President of the foremost United Kingdom University, the King’s College London, Professor Shitij Kapur, has described the achievements recorded by the Afe Babalola University Ado Ekiti, ABUAD, as unparalleled within a decade of its establishment.
Kapur said he is amazed that the students’ population of over 8,000, which ABUAD has recorded since inception, took King’s College more than a century to achieve.
He spoke during the launch of the Afe Babalola Centre for Transnational Education at King’s College London, at ABUAD campus.
Among others, he said: “We come here not to teach but to learn. What we came to learn is the ambition and mission of this university. I am surprised that it takes this university to go from zero to 8,000 students in less than a decade. It took us centuries to build a world class hospital that we have and you have built one in less than a decade.
“So, I think the future is in your hands. They say humanity began from the continent of Africa and I think the century belongs here. We are here to embrace and we are here to contribute in whatever little way we can to your success.”
In her remarks, the Vice President, International Engagement and Service, King’s College, Prof. Funmi Olonisakin, said: “The centre will give the brightest of the people in Africa quality education. We are building a transnational partnership that will allow ABUAD to liaise with other universities in the world. It will enable ABUAD student access to the universities in the comfort of their campus”.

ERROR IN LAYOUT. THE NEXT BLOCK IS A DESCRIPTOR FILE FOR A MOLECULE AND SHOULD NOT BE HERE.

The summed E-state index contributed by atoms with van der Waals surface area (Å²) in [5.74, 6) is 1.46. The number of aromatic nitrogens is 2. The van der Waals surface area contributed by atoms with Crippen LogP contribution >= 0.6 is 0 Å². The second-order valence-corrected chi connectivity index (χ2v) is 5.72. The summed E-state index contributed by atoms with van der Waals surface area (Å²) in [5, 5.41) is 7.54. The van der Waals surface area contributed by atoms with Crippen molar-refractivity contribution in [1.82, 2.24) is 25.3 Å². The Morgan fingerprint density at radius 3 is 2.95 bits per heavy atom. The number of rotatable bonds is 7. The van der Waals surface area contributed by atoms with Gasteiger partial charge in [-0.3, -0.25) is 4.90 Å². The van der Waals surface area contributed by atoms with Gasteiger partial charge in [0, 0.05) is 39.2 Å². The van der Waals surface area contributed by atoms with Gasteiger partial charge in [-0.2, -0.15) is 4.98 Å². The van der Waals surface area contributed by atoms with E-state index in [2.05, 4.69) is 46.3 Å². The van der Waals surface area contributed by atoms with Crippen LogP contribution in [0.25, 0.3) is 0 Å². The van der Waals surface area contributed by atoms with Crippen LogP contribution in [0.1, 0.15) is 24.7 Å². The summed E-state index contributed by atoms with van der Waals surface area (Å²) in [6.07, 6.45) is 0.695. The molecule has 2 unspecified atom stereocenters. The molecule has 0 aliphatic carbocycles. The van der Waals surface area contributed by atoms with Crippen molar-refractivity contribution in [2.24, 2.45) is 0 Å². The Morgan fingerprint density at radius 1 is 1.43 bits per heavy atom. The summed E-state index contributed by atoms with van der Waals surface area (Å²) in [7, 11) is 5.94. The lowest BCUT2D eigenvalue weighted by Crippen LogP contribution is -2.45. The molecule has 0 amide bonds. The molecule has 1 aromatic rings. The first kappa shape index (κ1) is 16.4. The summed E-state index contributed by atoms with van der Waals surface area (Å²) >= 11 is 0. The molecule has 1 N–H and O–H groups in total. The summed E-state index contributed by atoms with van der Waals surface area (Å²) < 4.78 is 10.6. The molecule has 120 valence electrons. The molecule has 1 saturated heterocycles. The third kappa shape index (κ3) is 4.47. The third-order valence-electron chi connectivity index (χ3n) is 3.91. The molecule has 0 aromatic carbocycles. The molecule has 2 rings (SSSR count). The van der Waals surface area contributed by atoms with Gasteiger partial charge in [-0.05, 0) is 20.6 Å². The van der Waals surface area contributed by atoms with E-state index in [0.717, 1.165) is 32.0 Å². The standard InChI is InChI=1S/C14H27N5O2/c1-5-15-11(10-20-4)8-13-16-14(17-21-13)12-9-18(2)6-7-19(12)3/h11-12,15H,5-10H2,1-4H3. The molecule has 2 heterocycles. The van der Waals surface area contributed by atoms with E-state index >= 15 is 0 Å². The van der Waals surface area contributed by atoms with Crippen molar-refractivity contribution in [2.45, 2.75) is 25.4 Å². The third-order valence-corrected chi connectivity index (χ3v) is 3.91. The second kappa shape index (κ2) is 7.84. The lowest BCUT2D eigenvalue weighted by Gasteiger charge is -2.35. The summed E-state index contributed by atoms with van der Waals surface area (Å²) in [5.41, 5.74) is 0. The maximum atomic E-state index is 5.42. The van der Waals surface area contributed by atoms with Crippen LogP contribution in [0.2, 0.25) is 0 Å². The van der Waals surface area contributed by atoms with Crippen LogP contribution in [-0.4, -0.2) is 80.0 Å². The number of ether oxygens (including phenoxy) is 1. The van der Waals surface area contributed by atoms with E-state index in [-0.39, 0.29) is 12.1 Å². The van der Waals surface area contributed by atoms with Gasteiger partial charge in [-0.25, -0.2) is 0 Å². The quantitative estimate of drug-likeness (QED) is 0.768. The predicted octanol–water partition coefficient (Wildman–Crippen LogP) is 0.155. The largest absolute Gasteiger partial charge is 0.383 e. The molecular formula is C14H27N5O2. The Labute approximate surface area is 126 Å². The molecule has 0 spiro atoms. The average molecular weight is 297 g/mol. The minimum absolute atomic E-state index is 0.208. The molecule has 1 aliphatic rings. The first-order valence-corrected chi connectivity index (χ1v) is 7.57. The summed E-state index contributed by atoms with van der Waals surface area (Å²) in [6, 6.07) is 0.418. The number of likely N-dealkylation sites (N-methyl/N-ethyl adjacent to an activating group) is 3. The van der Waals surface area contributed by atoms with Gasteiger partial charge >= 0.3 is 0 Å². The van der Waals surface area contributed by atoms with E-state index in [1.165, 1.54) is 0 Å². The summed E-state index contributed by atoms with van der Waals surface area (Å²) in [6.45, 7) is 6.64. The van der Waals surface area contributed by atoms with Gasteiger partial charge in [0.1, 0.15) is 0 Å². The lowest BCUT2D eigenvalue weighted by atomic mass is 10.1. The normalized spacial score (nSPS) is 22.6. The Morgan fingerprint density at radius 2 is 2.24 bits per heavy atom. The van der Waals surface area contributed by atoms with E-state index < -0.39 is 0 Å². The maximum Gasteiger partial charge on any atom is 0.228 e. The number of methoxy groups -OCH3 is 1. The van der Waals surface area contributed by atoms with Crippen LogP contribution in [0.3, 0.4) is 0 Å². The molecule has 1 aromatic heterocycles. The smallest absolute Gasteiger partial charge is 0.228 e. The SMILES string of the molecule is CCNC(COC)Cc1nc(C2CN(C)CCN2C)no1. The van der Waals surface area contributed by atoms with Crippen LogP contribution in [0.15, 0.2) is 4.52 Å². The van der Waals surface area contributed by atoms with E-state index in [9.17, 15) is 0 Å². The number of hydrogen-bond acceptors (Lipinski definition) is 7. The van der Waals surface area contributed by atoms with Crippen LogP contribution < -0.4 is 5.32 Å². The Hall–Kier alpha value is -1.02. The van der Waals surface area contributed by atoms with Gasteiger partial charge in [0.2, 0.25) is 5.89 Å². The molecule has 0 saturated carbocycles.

Speaking to newsmen, the Founder of the ABUAD, Afe Babalola SAN, among others, said: “This development is an assurance to me that under-privileged will access education and the future is bright. There are so many people who could not afford to go to school, like in my own case.
“This relationship we are having with the King’s College will give them the opportunity to learn without necessarily going to King’s college or ABUAD and yet they can become graduates, like I did.
“I am replicating what I suffered and how I conquered poverty, and it is to me hope for now, hope tomorrow, and hopes for the future.”
“I am worried with the level of education in the country, that was why, after I left UNILAG as a pro-chancellor, I established this university to be an example on how university should be run, and it is because of the high standard;
“…which we have achieved that King’s College directly got in touch with us, we didn’t lobby for it to establish a centre for under-privileged people, not only in Nigeria but the whole of Africa. To me, there is hope for everybody, there is hope for the rich, the poor and for everybody who wants to work hard and that is what we have achieved today.”